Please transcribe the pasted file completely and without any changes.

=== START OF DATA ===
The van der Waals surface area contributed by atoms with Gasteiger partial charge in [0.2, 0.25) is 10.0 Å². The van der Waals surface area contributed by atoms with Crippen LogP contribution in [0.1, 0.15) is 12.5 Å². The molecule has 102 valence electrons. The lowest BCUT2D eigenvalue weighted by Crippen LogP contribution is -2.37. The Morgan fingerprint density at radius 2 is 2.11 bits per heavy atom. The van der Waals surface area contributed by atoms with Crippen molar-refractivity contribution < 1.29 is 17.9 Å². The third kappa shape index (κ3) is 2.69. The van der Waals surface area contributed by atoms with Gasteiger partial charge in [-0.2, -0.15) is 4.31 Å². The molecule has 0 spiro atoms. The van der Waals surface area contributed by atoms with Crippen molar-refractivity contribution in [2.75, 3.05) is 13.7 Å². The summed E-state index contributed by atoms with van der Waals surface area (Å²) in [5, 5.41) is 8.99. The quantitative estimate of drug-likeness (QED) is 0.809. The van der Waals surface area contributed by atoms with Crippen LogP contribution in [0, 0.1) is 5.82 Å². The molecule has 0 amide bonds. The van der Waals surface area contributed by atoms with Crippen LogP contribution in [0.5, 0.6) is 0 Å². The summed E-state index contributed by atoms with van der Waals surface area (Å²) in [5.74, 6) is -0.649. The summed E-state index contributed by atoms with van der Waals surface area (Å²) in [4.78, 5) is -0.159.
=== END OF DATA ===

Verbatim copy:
The van der Waals surface area contributed by atoms with Gasteiger partial charge in [0.2, 0.25) is 10.0 Å². The van der Waals surface area contributed by atoms with Crippen LogP contribution in [0.1, 0.15) is 12.5 Å². The molecule has 102 valence electrons. The lowest BCUT2D eigenvalue weighted by Crippen LogP contribution is -2.37. The Morgan fingerprint density at radius 2 is 2.11 bits per heavy atom. The van der Waals surface area contributed by atoms with Crippen molar-refractivity contribution < 1.29 is 17.9 Å². The third kappa shape index (κ3) is 2.69. The van der Waals surface area contributed by atoms with Gasteiger partial charge in [-0.2, -0.15) is 4.31 Å². The molecule has 0 spiro atoms. The van der Waals surface area contributed by atoms with Crippen molar-refractivity contribution in [2.75, 3.05) is 13.7 Å². The summed E-state index contributed by atoms with van der Waals surface area (Å²) in [5, 5.41) is 8.99. The quantitative estimate of drug-likeness (QED) is 0.809. The van der Waals surface area contributed by atoms with Crippen LogP contribution in [0, 0.1) is 5.82 Å². The molecule has 0 amide bonds. The van der Waals surface area contributed by atoms with Crippen LogP contribution in [0.5, 0.6) is 0 Å². The summed E-state index contributed by atoms with van der Waals surface area (Å²) in [5.74, 6) is -0.649. The summed E-state index contributed by atoms with van der Waals surface area (Å²) in [4.78, 5) is -0.159.